Base price: $399
Lenovo might not have as high a profile in the netbook world as, say, Asus or Acer, but the company has a respectable reputation. That reputation rests squarely on the S10, which offers a nice feature set for a competitive price. The unit combines a larger screen a spacious 10.2 inches with keys that are 85 percent full-size (or almost as large as the largest netbook keys).
About that screen: the big WSVGA display, with a matte surface, is clear and vibrant while being easy on the eyes. The matte surface will improve visibility under glare, like when youre netbooking outside in the park.
A nice option: the trackpad is configurable. So you can assign various areas as forward or back, depending on your personal preferences.
Another nice option: the ExpressCard slot, which enables you to plug in the peripheral of your choice: Have ExpressCard slot, will travel. Also, the built-in Bluetooth allows you to use a wireless mouse or keyboard without needing plug into a USB.
The all-plastic construction is solid, with little status lights and a wire-mesh covered speakers that give it a touch of fashion. (Okay, its no Apple, but its thinner than the Asus Eee PC 1000H and the MSI Wind.)
A downside: even the top-end S10 has only a 3-cell battery. Thats a mystifying choice. Netbooks are supposed to be made for life on-the-go; battery life is key. Why not put out a six-cell netbook like everyone else?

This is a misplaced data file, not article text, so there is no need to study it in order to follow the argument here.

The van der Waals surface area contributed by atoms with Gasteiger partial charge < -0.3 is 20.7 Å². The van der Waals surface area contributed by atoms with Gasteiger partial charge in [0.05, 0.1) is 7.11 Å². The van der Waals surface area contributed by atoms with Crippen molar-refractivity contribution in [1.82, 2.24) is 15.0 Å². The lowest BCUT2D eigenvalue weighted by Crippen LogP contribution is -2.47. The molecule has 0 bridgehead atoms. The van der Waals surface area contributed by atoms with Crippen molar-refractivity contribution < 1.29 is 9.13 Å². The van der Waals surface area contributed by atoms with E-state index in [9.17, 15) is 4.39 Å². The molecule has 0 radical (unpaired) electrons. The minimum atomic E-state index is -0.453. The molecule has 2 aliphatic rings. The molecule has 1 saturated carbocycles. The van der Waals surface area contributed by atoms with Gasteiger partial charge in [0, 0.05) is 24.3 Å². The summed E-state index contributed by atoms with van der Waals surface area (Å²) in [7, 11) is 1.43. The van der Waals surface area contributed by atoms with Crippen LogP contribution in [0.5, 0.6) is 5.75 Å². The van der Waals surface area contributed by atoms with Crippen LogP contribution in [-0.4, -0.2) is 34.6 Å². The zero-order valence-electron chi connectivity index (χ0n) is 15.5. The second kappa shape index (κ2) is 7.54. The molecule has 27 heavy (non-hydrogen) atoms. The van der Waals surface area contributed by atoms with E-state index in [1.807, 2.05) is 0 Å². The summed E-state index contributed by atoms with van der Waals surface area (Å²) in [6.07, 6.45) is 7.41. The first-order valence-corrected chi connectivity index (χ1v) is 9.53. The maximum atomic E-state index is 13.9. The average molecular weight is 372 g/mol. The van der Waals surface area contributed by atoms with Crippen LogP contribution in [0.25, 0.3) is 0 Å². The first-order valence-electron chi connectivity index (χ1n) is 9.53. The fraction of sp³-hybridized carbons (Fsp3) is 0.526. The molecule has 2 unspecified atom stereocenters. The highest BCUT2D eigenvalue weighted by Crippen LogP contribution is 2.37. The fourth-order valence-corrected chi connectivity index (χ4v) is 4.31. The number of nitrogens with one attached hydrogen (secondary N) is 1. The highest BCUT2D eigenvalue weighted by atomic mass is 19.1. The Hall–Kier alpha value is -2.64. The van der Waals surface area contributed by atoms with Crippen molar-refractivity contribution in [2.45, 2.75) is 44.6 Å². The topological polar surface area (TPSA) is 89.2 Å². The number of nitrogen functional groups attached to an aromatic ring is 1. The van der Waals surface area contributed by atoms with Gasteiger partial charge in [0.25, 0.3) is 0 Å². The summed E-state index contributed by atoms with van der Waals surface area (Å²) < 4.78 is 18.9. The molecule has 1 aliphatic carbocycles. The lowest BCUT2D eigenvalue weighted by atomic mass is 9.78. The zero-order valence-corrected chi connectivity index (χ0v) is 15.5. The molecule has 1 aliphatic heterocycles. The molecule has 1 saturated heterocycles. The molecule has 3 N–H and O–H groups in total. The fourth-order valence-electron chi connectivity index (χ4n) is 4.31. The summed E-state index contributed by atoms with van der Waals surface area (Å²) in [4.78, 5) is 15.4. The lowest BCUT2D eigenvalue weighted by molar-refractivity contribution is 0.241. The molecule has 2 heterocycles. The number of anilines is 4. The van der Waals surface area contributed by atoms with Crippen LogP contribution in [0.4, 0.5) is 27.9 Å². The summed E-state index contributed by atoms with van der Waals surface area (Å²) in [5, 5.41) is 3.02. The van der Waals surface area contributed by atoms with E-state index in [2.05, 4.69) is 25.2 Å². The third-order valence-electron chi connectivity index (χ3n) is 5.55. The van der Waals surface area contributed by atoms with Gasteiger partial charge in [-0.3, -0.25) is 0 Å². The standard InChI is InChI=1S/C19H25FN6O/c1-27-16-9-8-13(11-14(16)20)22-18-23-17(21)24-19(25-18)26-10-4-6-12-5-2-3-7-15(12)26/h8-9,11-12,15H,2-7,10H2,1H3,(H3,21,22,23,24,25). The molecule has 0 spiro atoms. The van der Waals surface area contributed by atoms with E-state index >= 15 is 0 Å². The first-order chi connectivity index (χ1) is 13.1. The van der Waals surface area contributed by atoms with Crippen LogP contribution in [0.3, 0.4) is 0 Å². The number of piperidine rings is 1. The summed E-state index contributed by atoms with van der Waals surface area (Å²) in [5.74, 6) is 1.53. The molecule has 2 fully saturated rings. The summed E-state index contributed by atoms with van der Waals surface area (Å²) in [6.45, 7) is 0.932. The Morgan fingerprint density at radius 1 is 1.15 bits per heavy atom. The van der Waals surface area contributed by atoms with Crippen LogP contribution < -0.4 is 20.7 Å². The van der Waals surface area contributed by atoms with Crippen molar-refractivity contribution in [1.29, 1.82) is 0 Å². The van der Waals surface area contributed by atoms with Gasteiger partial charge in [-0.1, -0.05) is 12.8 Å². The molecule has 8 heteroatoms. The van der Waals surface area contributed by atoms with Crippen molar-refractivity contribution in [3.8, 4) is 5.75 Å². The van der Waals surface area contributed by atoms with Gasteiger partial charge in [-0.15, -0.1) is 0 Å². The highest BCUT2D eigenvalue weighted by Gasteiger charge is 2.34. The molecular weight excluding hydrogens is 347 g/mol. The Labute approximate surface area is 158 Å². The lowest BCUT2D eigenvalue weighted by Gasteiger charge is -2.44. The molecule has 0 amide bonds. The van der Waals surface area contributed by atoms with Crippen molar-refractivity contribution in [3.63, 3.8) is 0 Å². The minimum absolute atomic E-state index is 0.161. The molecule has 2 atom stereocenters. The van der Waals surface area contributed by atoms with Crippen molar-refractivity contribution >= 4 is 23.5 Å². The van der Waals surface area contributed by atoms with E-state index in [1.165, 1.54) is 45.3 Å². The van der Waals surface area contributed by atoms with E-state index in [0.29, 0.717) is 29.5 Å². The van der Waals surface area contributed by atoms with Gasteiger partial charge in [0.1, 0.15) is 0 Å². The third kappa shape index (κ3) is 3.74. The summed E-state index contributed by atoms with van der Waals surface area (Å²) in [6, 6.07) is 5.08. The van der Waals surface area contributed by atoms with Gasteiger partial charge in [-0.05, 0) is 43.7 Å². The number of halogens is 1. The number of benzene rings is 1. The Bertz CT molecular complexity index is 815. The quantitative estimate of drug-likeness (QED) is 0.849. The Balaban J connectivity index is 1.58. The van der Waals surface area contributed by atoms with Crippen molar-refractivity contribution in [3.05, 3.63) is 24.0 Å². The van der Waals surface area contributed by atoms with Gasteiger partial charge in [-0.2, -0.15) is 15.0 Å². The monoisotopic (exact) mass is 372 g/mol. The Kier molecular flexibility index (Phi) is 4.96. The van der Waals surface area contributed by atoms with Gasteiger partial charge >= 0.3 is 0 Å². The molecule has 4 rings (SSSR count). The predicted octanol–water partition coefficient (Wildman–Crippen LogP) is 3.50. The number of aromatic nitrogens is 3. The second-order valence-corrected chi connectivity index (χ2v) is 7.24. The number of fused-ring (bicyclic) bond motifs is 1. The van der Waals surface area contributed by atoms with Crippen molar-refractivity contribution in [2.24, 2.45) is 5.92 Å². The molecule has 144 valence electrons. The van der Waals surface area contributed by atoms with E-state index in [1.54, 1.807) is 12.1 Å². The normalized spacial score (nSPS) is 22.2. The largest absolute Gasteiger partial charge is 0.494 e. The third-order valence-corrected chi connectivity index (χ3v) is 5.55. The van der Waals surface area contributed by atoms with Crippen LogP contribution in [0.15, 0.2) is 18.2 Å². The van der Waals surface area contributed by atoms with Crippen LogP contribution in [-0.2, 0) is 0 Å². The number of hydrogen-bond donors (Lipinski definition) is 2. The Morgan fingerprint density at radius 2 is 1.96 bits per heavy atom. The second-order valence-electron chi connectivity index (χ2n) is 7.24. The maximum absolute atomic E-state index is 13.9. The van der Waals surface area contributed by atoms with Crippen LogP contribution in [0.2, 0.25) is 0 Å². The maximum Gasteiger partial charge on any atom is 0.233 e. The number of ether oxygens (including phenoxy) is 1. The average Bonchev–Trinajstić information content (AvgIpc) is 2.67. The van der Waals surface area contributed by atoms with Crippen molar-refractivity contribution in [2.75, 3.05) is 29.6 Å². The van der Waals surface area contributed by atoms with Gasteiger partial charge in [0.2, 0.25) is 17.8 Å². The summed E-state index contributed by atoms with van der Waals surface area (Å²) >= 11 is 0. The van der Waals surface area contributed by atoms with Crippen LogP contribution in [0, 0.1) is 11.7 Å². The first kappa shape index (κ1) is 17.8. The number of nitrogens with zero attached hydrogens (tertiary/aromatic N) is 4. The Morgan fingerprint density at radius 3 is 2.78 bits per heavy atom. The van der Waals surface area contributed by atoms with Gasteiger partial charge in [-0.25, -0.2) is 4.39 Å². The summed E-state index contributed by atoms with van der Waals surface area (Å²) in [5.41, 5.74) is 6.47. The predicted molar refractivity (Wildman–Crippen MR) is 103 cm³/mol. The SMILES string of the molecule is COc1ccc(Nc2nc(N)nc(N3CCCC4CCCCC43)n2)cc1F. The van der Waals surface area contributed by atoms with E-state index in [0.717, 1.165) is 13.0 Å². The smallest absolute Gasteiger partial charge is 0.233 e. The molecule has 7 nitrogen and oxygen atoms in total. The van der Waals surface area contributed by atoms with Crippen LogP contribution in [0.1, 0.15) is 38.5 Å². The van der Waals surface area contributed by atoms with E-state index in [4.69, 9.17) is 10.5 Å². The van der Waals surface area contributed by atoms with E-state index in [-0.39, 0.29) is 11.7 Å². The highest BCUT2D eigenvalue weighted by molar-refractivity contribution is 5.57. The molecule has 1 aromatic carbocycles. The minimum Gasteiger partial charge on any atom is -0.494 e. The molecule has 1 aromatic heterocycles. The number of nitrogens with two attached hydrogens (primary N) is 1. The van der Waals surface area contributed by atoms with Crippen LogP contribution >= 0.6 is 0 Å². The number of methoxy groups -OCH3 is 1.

Bottom line: apart from the small battery, this is a well-equipped unit for the price.
Newsflash: Lenovo came to its senses and released the Lenovo IdeaPad S10e, which has a longer battery life. It also has a Quick Start OS for fast boot up a seriously nice option for mobile computing. Check Google prices for the Lenovo IdeaPad S10e; the base model is available for about $350.
Notebook Review praises the audio speakers on the Lenovo IdeaPad S10 as reasonably impressive for a budget netbook but says that it's still possible to find a computer with more features and performance for almost the same price on sale.
PCWorld disagrees, opining that the Lenovo IdeaPad S10 speakers sound no better than those on most mini-notebooks: It delivers substandard sound that's barely audible since the maximum audio setting is fairly low.
However, PCWorld give the Lenovo S10 an ultimate compliment, enthusing about its comparatively fast performance: It's hardly a speed demon, but it's fairly fast when you consider that the nearest competitor, with the same guts, received only a 37 [benchmark score].
The Lenovo IdeaPad S10 (photos courtesy of Lenovo)
Check out the list of top netbooks:
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